Tiradentes: history, death and heroification

Joaquim José da Silva Xavier, also known by the nickname “Tiradentes”, was consecrated for its active participation in the Mining Inconfidence. Tragically, he was the only one involved in the movement to receive the death penalty, as the others involved were pardoned by the Portuguese Crown.

From a family of humble origins, Joaquim José was born in Captaincy of Minas Gerais, on November 12, 1746. With the premature death of his parents, Joaquim José had to carry out numerous jobs throughout his life, such as amateur dentist, a function that gave him the nickname “Tiradentes”. He had also worked in mining, however, it was as a lieutenant in the ranks of the imperial cavalry that Tiradentes achieved a certain stability. Despite the lack of education, he was a convinced republican and adherent of the ideals of the Enlightenment.

Causes of Inconfidência Mineira

The movement of the Inconfidentes, organized in 1788, was a consequence of the contact of Brazilian colonists with the Enlightenment ideals disseminated in Europe, ideals that had, in turn, inspired the movement of

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independence of the United States.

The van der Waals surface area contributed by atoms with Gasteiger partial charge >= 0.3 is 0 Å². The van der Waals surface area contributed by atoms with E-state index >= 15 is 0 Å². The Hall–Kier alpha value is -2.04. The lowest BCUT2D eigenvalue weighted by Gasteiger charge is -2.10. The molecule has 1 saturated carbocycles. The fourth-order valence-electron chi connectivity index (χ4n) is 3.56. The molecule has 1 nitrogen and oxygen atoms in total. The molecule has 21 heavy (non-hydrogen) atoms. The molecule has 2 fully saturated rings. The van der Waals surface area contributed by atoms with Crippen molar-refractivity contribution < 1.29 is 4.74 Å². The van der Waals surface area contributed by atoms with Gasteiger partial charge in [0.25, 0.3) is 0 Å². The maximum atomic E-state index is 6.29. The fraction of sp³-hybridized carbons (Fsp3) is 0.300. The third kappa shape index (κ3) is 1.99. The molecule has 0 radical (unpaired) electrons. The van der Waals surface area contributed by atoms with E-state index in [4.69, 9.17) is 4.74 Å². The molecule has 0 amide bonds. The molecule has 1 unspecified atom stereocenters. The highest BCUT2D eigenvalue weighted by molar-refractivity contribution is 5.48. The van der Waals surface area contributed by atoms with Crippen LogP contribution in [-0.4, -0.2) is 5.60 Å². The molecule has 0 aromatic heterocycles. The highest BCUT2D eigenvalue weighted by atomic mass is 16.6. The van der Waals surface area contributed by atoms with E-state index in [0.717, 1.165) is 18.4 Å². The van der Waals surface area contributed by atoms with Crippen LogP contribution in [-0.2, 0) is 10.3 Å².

Historians attribute the dissemination of Enlightenment thought in Brazil to the contact of Brazilian students with the Enlightenment when they were sent by their families from the economic elite of the colony to study at the University of Coimbra, in Portugal. Enlightenment ideals were very widespread, especially in the Captaincy of Minas Gerais, and this is explained by the fact that most of the Brazilian students in Coimbra are from Minas Gerais. General.

In addition to the propagation of Enlightenment ideals, the Inconfidência Mineira happened as a result of the dissatisfaction of the elites of the Captaincy of Minas Gerais with the heavy tax collection policy established by the Portuguese Crown on the colonists. O Viscount of Barbacena had been appointed by the Portuguese Crown as governor of the captaincy with the aim of promoting the spills, that is, the mandatory collection of taxes on the extraction of gold.